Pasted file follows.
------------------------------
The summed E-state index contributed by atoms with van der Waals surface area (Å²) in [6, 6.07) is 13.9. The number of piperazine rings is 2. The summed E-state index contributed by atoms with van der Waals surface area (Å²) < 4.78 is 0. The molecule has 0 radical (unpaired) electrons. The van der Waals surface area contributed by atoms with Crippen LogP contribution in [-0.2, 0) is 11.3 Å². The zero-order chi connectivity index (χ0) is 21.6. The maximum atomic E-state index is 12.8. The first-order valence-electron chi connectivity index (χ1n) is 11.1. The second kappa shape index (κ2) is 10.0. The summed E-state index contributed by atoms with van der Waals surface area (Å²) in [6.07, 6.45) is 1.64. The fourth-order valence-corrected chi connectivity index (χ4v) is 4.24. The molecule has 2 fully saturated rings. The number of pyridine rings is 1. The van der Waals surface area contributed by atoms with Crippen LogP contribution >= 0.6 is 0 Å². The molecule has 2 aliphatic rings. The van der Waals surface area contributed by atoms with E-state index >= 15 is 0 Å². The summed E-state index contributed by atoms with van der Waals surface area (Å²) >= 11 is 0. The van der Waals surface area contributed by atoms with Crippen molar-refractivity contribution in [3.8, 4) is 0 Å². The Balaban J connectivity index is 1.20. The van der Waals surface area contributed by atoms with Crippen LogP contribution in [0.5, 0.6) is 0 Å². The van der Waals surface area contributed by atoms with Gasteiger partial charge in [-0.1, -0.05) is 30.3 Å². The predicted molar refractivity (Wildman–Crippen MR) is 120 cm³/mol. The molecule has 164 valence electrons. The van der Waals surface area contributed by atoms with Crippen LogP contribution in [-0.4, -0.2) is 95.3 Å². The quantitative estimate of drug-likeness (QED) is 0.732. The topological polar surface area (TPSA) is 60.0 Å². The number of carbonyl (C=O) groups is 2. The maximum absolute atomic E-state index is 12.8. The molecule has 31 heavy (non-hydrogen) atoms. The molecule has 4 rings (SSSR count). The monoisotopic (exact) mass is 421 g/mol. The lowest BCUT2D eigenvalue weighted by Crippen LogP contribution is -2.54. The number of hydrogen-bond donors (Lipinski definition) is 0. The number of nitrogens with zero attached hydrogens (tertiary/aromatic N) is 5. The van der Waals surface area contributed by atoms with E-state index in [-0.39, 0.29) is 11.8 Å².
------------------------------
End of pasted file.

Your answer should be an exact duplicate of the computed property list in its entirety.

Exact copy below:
The summed E-state index contributed by atoms with van der Waals surface area (Å²) in [6, 6.07) is 13.9. The number of piperazine rings is 2. The summed E-state index contributed by atoms with van der Waals surface area (Å²) < 4.78 is 0. The molecule has 0 radical (unpaired) electrons. The van der Waals surface area contributed by atoms with Crippen LogP contribution in [-0.2, 0) is 11.3 Å². The zero-order chi connectivity index (χ0) is 21.6. The maximum atomic E-state index is 12.8. The first-order valence-electron chi connectivity index (χ1n) is 11.1. The second kappa shape index (κ2) is 10.0. The summed E-state index contributed by atoms with van der Waals surface area (Å²) in [6.07, 6.45) is 1.64. The fourth-order valence-corrected chi connectivity index (χ4v) is 4.24. The molecule has 2 fully saturated rings. The number of pyridine rings is 1. The van der Waals surface area contributed by atoms with Crippen LogP contribution >= 0.6 is 0 Å². The molecule has 2 aliphatic rings. The van der Waals surface area contributed by atoms with E-state index >= 15 is 0 Å². The summed E-state index contributed by atoms with van der Waals surface area (Å²) >= 11 is 0. The van der Waals surface area contributed by atoms with Crippen molar-refractivity contribution in [3.8, 4) is 0 Å². The Balaban J connectivity index is 1.20. The van der Waals surface area contributed by atoms with Crippen LogP contribution in [0.5, 0.6) is 0 Å². The van der Waals surface area contributed by atoms with Gasteiger partial charge in [-0.1, -0.05) is 30.3 Å². The predicted molar refractivity (Wildman–Crippen MR) is 120 cm³/mol. The molecule has 164 valence electrons. The van der Waals surface area contributed by atoms with Crippen LogP contribution in [-0.4, -0.2) is 95.3 Å². The quantitative estimate of drug-likeness (QED) is 0.732. The topological polar surface area (TPSA) is 60.0 Å². The number of carbonyl (C=O) groups is 2. The maximum absolute atomic E-state index is 12.8. The molecule has 31 heavy (non-hydrogen) atoms. The molecule has 4 rings (SSSR count). The monoisotopic (exact) mass is 421 g/mol. The lowest BCUT2D eigenvalue weighted by Crippen LogP contribution is -2.54. The number of hydrogen-bond donors (Lipinski definition) is 0. The number of nitrogens with zero attached hydrogens (tertiary/aromatic N) is 5. The van der Waals surface area contributed by atoms with E-state index in [-0.39, 0.29) is 11.8 Å².